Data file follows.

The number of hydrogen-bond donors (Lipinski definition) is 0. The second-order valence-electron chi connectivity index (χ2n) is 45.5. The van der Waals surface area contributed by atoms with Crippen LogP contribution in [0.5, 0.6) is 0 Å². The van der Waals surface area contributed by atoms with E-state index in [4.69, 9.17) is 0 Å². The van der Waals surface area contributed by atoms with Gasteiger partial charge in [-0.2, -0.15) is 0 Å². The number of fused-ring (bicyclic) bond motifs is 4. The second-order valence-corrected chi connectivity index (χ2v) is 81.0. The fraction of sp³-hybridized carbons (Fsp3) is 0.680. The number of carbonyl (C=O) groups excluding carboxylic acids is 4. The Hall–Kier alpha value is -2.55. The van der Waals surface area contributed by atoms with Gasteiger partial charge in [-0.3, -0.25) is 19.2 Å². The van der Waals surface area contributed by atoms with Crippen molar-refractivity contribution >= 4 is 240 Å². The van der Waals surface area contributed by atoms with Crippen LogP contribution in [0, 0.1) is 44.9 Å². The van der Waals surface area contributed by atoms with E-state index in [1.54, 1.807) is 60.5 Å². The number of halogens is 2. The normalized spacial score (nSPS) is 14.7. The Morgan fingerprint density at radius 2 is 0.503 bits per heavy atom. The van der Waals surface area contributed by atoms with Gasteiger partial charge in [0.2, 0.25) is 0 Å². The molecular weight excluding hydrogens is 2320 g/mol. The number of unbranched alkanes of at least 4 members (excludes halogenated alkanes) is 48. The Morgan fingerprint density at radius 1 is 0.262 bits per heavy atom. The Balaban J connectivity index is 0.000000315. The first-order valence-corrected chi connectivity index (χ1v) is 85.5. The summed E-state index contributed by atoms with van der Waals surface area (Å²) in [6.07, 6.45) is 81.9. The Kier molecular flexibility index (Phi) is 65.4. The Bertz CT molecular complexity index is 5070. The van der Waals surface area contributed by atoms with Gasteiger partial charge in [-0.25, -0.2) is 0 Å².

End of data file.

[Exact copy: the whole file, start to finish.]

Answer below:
The number of hydrogen-bond donors (Lipinski definition) is 0. The second-order valence-electron chi connectivity index (χ2n) is 45.5. The van der Waals surface area contributed by atoms with Crippen LogP contribution in [0.5, 0.6) is 0 Å². The van der Waals surface area contributed by atoms with E-state index in [4.69, 9.17) is 0 Å². The van der Waals surface area contributed by atoms with Gasteiger partial charge in [-0.2, -0.15) is 0 Å². The number of fused-ring (bicyclic) bond motifs is 4. The second-order valence-corrected chi connectivity index (χ2v) is 81.0. The fraction of sp³-hybridized carbons (Fsp3) is 0.680. The number of carbonyl (C=O) groups excluding carboxylic acids is 4. The Hall–Kier alpha value is -2.55. The van der Waals surface area contributed by atoms with Gasteiger partial charge in [-0.3, -0.25) is 19.2 Å². The van der Waals surface area contributed by atoms with Crippen molar-refractivity contribution >= 4 is 240 Å². The van der Waals surface area contributed by atoms with Crippen LogP contribution in [0, 0.1) is 44.9 Å². The van der Waals surface area contributed by atoms with E-state index in [1.54, 1.807) is 60.5 Å². The number of halogens is 2. The normalized spacial score (nSPS) is 14.7. The Morgan fingerprint density at radius 2 is 0.503 bits per heavy atom. The van der Waals surface area contributed by atoms with Gasteiger partial charge in [0.2, 0.25) is 0 Å². The molecular weight excluding hydrogens is 2320 g/mol. The number of unbranched alkanes of at least 4 members (excludes halogenated alkanes) is 48. The Morgan fingerprint density at radius 1 is 0.262 bits per heavy atom. The Balaban J connectivity index is 0.000000315. The first-order valence-corrected chi connectivity index (χ1v) is 85.5. The summed E-state index contributed by atoms with van der Waals surface area (Å²) in [6.07, 6.45) is 81.9. The Kier molecular flexibility index (Phi) is 65.4. The Bertz CT molecular complexity index is 5070. The van der Waals surface area contributed by atoms with Gasteiger partial charge in [-0.25, -0.2) is 0 Å².